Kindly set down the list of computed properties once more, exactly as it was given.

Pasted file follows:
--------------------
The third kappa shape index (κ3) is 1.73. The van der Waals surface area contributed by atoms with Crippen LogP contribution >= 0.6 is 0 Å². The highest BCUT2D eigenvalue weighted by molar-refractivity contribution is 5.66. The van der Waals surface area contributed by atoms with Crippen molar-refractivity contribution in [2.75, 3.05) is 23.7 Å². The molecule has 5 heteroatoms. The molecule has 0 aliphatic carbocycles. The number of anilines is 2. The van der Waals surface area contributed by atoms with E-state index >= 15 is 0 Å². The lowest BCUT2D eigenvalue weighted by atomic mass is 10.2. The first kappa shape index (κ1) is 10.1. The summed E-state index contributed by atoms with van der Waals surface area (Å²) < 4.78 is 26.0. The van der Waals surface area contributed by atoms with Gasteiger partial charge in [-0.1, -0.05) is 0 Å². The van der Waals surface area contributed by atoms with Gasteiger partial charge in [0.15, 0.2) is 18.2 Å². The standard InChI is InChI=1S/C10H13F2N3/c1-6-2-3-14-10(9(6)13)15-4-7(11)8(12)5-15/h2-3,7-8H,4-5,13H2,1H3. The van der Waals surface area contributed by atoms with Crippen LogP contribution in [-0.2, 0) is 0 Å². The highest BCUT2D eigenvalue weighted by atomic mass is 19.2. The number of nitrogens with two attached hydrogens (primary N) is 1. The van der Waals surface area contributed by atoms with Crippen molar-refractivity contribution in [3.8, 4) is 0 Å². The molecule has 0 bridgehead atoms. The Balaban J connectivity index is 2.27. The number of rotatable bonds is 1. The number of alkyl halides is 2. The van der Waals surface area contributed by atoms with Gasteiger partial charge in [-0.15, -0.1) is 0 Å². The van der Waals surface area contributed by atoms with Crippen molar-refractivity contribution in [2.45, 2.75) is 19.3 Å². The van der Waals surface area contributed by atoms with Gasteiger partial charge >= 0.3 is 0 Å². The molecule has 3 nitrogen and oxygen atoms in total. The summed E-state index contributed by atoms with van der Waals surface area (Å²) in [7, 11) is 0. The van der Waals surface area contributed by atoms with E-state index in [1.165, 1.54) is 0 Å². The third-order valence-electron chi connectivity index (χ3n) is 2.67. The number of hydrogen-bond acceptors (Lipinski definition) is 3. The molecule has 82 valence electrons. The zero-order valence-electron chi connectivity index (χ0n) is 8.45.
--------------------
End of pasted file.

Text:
The third kappa shape index (κ3) is 1.73. The van der Waals surface area contributed by atoms with Crippen LogP contribution >= 0.6 is 0 Å². The highest BCUT2D eigenvalue weighted by molar-refractivity contribution is 5.66. The van der Waals surface area contributed by atoms with Crippen molar-refractivity contribution in [2.75, 3.05) is 23.7 Å². The molecule has 5 heteroatoms. The molecule has 0 aliphatic carbocycles. The number of anilines is 2. The van der Waals surface area contributed by atoms with E-state index >= 15 is 0 Å². The lowest BCUT2D eigenvalue weighted by atomic mass is 10.2. The first kappa shape index (κ1) is 10.1. The summed E-state index contributed by atoms with van der Waals surface area (Å²) < 4.78 is 26.0. The van der Waals surface area contributed by atoms with Gasteiger partial charge in [-0.1, -0.05) is 0 Å². The van der Waals surface area contributed by atoms with Gasteiger partial charge in [0.15, 0.2) is 18.2 Å². The standard InChI is InChI=1S/C10H13F2N3/c1-6-2-3-14-10(9(6)13)15-4-7(11)8(12)5-15/h2-3,7-8H,4-5,13H2,1H3. The van der Waals surface area contributed by atoms with Crippen LogP contribution in [-0.2, 0) is 0 Å². The highest BCUT2D eigenvalue weighted by atomic mass is 19.2. The number of nitrogens with two attached hydrogens (primary N) is 1. The van der Waals surface area contributed by atoms with Crippen molar-refractivity contribution in [3.8, 4) is 0 Å². The molecule has 0 bridgehead atoms. The Balaban J connectivity index is 2.27. The number of rotatable bonds is 1. The number of alkyl halides is 2. The van der Waals surface area contributed by atoms with Gasteiger partial charge in [-0.15, -0.1) is 0 Å². The van der Waals surface area contributed by atoms with Crippen molar-refractivity contribution in [2.45, 2.75) is 19.3 Å². The van der Waals surface area contributed by atoms with Gasteiger partial charge >= 0.3 is 0 Å². The molecule has 3 nitrogen and oxygen atoms in total. The summed E-state index contributed by atoms with van der Waals surface area (Å²) in [7, 11) is 0. The van der Waals surface area contributed by atoms with E-state index in [1.165, 1.54) is 0 Å². The third-order valence-electron chi connectivity index (χ3n) is 2.67. The number of hydrogen-bond acceptors (Lipinski definition) is 3. The molecule has 82 valence electrons. The zero-order valence-electron chi connectivity index (χ0n) is 8.45.